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25.10.2010 International

Peru Pursues Legal, Media Campaign Against Yale Over Antiquities

Peru Pursues Legal, Media Campaign Against Yale Over Antiquities
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LIMA – The Peruvian government announced a worldwide legal and media campaign to demand that Yale University return to the Andean country artifacts from Machu Picchu looted in the early 20th century by the “discoverer” of the ruins, U.S. citizen Hiram Bingham.

“There has not been a ... willingness on the part of Yale” in the talks held to date regarding the future of the pieces, Council of Ministers chief Jose Antonio Chang told Radio Programas del Peru, or RPP.

Peruvian authorities, in the face of that stubbornness, are evaluating the possibility of “criminally denouncing the Yale officials,” Chang said.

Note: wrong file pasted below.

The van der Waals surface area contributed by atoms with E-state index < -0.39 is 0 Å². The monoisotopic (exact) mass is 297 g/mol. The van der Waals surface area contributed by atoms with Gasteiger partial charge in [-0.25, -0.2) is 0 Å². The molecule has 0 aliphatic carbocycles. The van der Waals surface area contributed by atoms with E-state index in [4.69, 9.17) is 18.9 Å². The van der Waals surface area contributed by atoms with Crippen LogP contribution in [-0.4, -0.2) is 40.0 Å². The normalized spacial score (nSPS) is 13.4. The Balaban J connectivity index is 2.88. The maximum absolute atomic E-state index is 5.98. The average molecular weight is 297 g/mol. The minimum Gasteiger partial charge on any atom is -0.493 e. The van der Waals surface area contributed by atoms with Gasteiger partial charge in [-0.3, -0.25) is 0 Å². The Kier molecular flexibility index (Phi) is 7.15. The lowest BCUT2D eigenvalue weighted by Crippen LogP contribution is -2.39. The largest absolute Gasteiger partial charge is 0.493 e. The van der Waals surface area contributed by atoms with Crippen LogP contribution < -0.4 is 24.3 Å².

President Alan Garcia gave an ultimatum to Yale on Sept. 27 for it to return to Peru the archaeological pieces before July 7, 2011, when the centennial of the discovery of the famous Inca citadel will be celebrated.

July 7, 2011, will mark a “dividing line” in Peru's relations with Yale if the latter does not return the artifacts, since “a century is enough time” to conduct the appropriate archaeological studies on the items, Garcia said.

“Either we understand ourselves and become good friends regarding the integrity of Machu Picchu, or we simply characterize ourselves as looters of treasures,” the president said, calling for “renewing the friendship” with the prestigious university and research facility.

The “Yale collection” includes more than 46,000 pieces, of which just 369 are in shape to be exhibited immediately, while the rest include fragments, bones and assorted miscellaneous pieces and remains.

The value of the collection, according to some experts, is much more sentimental than archaeological.

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